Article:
Bone destruction in rheumatoid arthritis is mediated by osteoclasts, which are derived from precursor cells of the myeloid lineage. Although there is much known about mature osteoclasts, the identity of an osteoclast precursor population and its regulation by inflammatory cytokines during arthritis is poorly understood.
Here we show that during TNF-driven arthritis monocytes, both inflammatory monocytes (CD115+Ly6ChighCCR2+), but in particular resident non-classical monocytes (CD115+Ly6ClowCCR2-), are elevated in blood before the onset of clinical symptoms and remain elevated throughout. Of note, when we correlated the number of the two monocyte subpopulations in blood with histological signs of joint destruction, we found the number of resident monocytes to significantly correlate with the area of erosion and number of osteoclasts in arthritic hind paws, whereas the number of inflammatory monocytes did not correlate at all with those parameters. These correlations were not confined to the hTNFtg model of arthritis, but could be observed also in K/BxN serum transfer arthritis. Upon sorting resident and inflammatory monocytes from blood, we further demonstrate that resident monocytes are more potent to form osteoclasts ex vivo after stimulation with MCSF and RANKL. Submitting sorted inflammatory and resident monocytes to RNA-sequencing after stimulation with MCSF and RANKL, we found increased expression of osteoclast related genes, including some which are required for pre-osteoclast fusion in RANKL-stimulated resident MC. Finally, we crossed CCR2 deficient mice, which lack circulating inflammatory monocytes, into hTNFtg animals. In line with our in vitro data, hTNFtg mice lacking CCR2 showed even enhanced local bone erosion and osteoclast generation.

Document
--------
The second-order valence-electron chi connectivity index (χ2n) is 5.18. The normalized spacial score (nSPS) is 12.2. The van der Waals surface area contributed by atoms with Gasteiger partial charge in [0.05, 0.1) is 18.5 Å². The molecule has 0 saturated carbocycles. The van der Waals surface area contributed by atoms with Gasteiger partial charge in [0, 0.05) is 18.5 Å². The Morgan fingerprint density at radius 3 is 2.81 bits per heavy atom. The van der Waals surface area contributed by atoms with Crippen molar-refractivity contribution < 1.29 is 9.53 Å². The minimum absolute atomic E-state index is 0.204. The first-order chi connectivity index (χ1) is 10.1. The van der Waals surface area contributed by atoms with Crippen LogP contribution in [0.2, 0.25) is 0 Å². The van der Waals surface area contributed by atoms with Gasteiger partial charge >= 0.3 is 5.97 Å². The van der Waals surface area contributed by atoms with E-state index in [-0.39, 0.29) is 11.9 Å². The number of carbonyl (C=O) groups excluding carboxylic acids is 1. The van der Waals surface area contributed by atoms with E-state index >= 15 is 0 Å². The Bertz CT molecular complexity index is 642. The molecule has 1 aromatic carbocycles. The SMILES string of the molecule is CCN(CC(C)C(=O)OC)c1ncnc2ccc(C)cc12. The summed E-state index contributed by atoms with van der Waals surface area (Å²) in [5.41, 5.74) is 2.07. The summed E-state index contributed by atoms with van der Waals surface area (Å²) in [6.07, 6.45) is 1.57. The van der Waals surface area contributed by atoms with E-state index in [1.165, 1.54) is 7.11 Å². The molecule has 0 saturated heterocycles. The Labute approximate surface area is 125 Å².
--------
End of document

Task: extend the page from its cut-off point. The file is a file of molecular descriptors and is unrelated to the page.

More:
Conclusion Resident non classical monocytes are elevated during chronic inflammatory arthritis and the numbers in blood correlate with histological markers of joint destruction in models of inflammatory arthritis. In addition, resident monocytes display an increased osteoclastogenic potential and might therefore be primarily responsible for arthritis-mediated bone destruction. Therefore these cells may provide a biomarker for erosive inflammatory arthritis and even a possible target for therapeutically intervention.
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